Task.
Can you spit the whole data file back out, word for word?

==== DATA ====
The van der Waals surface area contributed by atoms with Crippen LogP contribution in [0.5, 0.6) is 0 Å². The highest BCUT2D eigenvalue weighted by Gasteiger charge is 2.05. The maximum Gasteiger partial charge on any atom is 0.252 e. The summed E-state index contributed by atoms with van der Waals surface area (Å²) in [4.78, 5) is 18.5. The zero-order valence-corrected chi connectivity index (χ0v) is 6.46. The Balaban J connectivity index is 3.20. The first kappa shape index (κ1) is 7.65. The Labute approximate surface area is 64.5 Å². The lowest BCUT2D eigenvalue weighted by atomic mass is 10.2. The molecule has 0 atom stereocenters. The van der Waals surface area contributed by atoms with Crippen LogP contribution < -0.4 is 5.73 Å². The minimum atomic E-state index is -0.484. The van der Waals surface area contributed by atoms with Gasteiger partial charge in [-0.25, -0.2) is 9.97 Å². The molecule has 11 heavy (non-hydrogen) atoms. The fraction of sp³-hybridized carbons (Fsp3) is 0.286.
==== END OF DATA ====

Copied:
The van der Waals surface area contributed by atoms with Crippen LogP contribution in [0.5, 0.6) is 0 Å². The highest BCUT2D eigenvalue weighted by Gasteiger charge is 2.05. The maximum Gasteiger partial charge on any atom is 0.252 e. The summed E-state index contributed by atoms with van der Waals surface area (Å²) in [4.78, 5) is 18.5. The zero-order valence-corrected chi connectivity index (χ0v) is 6.46. The Balaban J connectivity index is 3.20. The first kappa shape index (κ1) is 7.65. The Labute approximate surface area is 64.5 Å². The lowest BCUT2D eigenvalue weighted by atomic mass is 10.2. The molecule has 0 atom stereocenters. The van der Waals surface area contributed by atoms with Crippen LogP contribution < -0.4 is 5.73 Å². The minimum atomic E-state index is -0.484. The van der Waals surface area contributed by atoms with Gasteiger partial charge in [-0.25, -0.2) is 9.97 Å². The molecule has 11 heavy (non-hydrogen) atoms. The fraction of sp³-hybridized carbons (Fsp3) is 0.286.